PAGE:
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November 20, 2008 - Janet DelTurco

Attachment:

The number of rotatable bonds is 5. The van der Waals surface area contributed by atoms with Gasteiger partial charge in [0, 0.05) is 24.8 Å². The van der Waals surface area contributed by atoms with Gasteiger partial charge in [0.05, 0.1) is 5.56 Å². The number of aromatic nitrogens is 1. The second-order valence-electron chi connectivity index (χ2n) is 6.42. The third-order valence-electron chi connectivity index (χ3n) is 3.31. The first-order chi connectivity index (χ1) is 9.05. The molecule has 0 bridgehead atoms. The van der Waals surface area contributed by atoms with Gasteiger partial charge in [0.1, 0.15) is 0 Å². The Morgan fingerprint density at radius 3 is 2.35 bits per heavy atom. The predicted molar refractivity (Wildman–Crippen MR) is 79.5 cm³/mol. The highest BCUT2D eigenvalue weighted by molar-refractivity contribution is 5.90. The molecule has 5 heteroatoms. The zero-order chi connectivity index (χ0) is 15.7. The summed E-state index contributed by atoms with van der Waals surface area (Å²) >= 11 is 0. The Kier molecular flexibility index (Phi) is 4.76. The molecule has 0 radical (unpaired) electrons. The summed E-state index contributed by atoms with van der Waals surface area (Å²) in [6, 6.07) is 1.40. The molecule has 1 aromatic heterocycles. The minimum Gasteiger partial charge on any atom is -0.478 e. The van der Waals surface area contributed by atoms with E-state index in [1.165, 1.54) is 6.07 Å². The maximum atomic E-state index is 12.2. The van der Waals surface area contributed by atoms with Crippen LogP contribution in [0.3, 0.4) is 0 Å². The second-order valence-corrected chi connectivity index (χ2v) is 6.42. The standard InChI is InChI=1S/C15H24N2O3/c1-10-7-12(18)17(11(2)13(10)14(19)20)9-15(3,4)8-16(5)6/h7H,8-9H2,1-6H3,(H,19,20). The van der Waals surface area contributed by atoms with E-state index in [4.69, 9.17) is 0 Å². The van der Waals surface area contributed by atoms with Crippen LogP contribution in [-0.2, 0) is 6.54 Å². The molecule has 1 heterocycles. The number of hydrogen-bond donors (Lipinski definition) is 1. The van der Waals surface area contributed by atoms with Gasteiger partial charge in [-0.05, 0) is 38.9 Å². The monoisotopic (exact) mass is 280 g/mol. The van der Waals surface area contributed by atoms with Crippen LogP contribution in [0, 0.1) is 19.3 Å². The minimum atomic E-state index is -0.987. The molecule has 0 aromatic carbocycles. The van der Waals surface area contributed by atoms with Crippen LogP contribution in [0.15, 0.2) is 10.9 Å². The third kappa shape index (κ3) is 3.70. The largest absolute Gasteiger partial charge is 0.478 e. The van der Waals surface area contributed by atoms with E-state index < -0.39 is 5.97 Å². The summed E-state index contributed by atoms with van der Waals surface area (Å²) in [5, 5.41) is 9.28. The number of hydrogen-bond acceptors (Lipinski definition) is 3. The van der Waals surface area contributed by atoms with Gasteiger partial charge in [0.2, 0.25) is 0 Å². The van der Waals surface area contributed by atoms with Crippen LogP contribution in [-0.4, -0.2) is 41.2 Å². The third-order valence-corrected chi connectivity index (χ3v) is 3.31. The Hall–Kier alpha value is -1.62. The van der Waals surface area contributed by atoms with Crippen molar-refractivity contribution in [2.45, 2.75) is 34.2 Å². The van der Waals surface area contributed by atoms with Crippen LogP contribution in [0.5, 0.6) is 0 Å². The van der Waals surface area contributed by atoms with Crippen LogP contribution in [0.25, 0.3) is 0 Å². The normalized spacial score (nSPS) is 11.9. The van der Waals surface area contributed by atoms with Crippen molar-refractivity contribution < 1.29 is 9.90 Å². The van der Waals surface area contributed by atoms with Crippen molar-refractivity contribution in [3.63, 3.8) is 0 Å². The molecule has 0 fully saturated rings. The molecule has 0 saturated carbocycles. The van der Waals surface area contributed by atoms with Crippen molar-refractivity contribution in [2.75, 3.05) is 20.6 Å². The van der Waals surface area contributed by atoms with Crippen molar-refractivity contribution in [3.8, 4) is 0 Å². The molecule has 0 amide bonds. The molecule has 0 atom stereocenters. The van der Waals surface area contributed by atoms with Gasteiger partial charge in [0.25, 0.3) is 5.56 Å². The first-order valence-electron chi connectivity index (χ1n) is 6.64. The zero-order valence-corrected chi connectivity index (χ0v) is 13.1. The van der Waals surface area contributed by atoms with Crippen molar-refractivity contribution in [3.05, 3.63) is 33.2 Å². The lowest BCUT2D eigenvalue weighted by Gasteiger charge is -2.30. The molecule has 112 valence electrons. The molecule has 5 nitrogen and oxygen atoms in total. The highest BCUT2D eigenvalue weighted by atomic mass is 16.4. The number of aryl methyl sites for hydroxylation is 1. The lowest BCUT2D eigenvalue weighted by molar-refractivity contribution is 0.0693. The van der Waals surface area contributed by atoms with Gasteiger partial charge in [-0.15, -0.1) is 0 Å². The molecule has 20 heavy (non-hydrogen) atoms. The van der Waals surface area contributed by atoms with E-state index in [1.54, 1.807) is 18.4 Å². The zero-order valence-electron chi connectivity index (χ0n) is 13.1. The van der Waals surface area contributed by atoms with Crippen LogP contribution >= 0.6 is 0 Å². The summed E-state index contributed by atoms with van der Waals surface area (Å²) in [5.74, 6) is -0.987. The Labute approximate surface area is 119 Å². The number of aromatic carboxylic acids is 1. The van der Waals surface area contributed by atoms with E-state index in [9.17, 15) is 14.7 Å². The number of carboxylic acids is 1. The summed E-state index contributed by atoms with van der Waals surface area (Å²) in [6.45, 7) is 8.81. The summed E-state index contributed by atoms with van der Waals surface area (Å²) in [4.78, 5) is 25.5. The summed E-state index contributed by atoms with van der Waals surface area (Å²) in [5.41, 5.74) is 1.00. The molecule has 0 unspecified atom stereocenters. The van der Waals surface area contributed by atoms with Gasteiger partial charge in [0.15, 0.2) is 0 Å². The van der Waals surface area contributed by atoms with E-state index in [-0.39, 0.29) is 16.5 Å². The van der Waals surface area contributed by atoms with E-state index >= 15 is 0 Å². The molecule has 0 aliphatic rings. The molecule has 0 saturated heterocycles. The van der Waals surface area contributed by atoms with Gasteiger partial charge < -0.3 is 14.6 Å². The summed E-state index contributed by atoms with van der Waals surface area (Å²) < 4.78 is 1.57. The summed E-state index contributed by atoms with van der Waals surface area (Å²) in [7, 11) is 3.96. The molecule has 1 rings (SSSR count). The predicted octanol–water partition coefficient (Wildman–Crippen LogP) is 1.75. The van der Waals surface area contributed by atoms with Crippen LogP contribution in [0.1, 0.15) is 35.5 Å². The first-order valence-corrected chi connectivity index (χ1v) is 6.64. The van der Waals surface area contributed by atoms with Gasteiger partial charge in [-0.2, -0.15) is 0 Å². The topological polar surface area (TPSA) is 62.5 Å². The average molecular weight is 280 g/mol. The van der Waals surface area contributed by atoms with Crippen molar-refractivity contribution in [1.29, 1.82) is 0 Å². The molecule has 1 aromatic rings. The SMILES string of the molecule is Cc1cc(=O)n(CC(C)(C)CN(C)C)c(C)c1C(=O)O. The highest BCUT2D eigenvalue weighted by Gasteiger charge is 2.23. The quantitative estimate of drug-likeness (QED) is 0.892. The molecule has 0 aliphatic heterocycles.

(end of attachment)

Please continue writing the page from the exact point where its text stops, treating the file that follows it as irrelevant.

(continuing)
We lost a gardener this past weekend. My sister-in-law, Evelyn learned to garden from her mother, Katie, and she tended the same garden for well over 80 years. The house where she lived, first with her parents and sisters, and later with her husband Jim, was a log cabin, originally sitting where the old post office, or Columbian annex, is now. The house was moved to Grammes Street many years ago, while Evelyn was still a child, and there Katie planted her garden. Though there were minor changes, especially in the later years, some of the flowers, trees and shrubs endured through the years. Katie’s roses were especially beautiful, and mother and daughter took great care of them. They grew in front of the house and in an island bed in the back garden; climbers, shrub roses and a few lovely hybrids, their names long lost. On both sides of the front porch, a favorite summer sitting area, were clematis. One white and one purple, they grew vigorously for the most part. I can remember a few times that the white ones succumbed to clematis wilt overnight, as clematis sometimes do, and Evelyn took this as a personal affront. Most of her flowers were gifts from friends or family members, and it was always a sad time when “Hildy’s white clematis” or “Irma’s double purple” would die. But there was always a replacement, and even now the purple Jackmanii flourishes on the side of the porch on its ancient trellis. Stargazer lilies were Katie’s favorite, and Evelyn took very few possessions to the nursing home three years ago, but a vase of silk stargazers were among them. When we bought the house next door, I knew I would get plenty of gardening advice, which I badly needed at the time. But when I did not follow her suggestions, she made no secret of her disapproval! She loved peonies, and I was in disgrace for years when I dug out a whole row of them in my yard. And there were some mustardy yellow yarrow that I detested, and I dug them out a little at a time, trying to make it look as if it failed to thrive. But she was on to me I lived next door to her for almost fifty years, and she gave me many of my flowers over the years. Grape hyacinths, daffodils, and sedum are ones that come quickly to mind as they have spread until I have now shared them with other friends. I am sure that cuttings or roots exist in gardens all over Seneca County that had their start on Grammes St. My rhubarb came from Jim and Evelyn’s vegetable garden, and every year she shared berries, apples, peaches and cherries with all the neighbors. I looked forward to bunches of asparagus every year, until one time she told a friend who mowed for her to “cut the darn stuff down”, it was getting too much to take care of. And there it went. As her strength waned, she was determined to keep Katie’s flowers blooming, and worked long hours outside in all weathers to keep things looking neat. I remember one day she told me that she was so tired she had to crawl up the back steps to get back into the house. She also told me that I should never tell anyone about that. And now I have broken that promise. But I think she wouldn’t mind now. Goodbye, Evelyn, I will always keep those garden memories green.


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